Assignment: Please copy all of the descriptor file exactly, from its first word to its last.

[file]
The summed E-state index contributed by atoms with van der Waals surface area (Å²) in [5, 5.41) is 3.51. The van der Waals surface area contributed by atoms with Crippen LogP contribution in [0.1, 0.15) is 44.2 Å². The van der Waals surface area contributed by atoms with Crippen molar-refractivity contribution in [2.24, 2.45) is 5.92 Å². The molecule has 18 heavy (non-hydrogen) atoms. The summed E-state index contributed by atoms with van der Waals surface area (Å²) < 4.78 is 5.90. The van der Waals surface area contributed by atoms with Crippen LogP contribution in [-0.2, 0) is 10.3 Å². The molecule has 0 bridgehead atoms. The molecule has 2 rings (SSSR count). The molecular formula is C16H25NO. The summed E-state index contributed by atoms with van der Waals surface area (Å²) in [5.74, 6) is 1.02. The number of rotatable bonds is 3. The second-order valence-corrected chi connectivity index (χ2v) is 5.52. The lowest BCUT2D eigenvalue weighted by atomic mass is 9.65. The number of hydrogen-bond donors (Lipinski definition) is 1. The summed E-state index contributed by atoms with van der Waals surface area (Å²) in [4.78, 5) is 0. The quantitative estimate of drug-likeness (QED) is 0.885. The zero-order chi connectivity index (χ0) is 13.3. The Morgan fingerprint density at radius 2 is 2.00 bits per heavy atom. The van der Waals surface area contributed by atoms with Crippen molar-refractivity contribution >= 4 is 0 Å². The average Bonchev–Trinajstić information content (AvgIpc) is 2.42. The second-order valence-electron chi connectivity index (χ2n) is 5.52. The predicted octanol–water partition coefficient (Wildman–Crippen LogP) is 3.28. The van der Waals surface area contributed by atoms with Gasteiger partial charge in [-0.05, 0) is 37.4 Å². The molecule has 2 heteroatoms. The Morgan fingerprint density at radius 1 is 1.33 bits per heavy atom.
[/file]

The summed E-state index contributed by atoms with van der Waals surface area (Å²) in [5, 5.41) is 3.51. The van der Waals surface area contributed by atoms with Crippen LogP contribution in [0.1, 0.15) is 44.2 Å². The van der Waals surface area contributed by atoms with Crippen molar-refractivity contribution in [2.24, 2.45) is 5.92 Å². The molecule has 18 heavy (non-hydrogen) atoms. The summed E-state index contributed by atoms with van der Waals surface area (Å²) < 4.78 is 5.90. The van der Waals surface area contributed by atoms with Crippen LogP contribution in [-0.2, 0) is 10.3 Å². The molecule has 0 bridgehead atoms. The molecule has 2 rings (SSSR count). The molecular formula is C16H25NO. The summed E-state index contributed by atoms with van der Waals surface area (Å²) in [5.74, 6) is 1.02. The number of rotatable bonds is 3. The second-order valence-corrected chi connectivity index (χ2v) is 5.52. The lowest BCUT2D eigenvalue weighted by atomic mass is 9.65. The number of hydrogen-bond donors (Lipinski definition) is 1. The summed E-state index contributed by atoms with van der Waals surface area (Å²) in [4.78, 5) is 0. The quantitative estimate of drug-likeness (QED) is 0.885. The zero-order chi connectivity index (χ0) is 13.3. The Morgan fingerprint density at radius 2 is 2.00 bits per heavy atom. The van der Waals surface area contributed by atoms with Crippen molar-refractivity contribution >= 4 is 0 Å². The average Bonchev–Trinajstić information content (AvgIpc) is 2.42. The second-order valence-electron chi connectivity index (χ2n) is 5.52. The predicted octanol–water partition coefficient (Wildman–Crippen LogP) is 3.28. The van der Waals surface area contributed by atoms with Gasteiger partial charge in [-0.05, 0) is 37.4 Å². The molecule has 2 heteroatoms. The Morgan fingerprint density at radius 1 is 1.33 bits per heavy atom.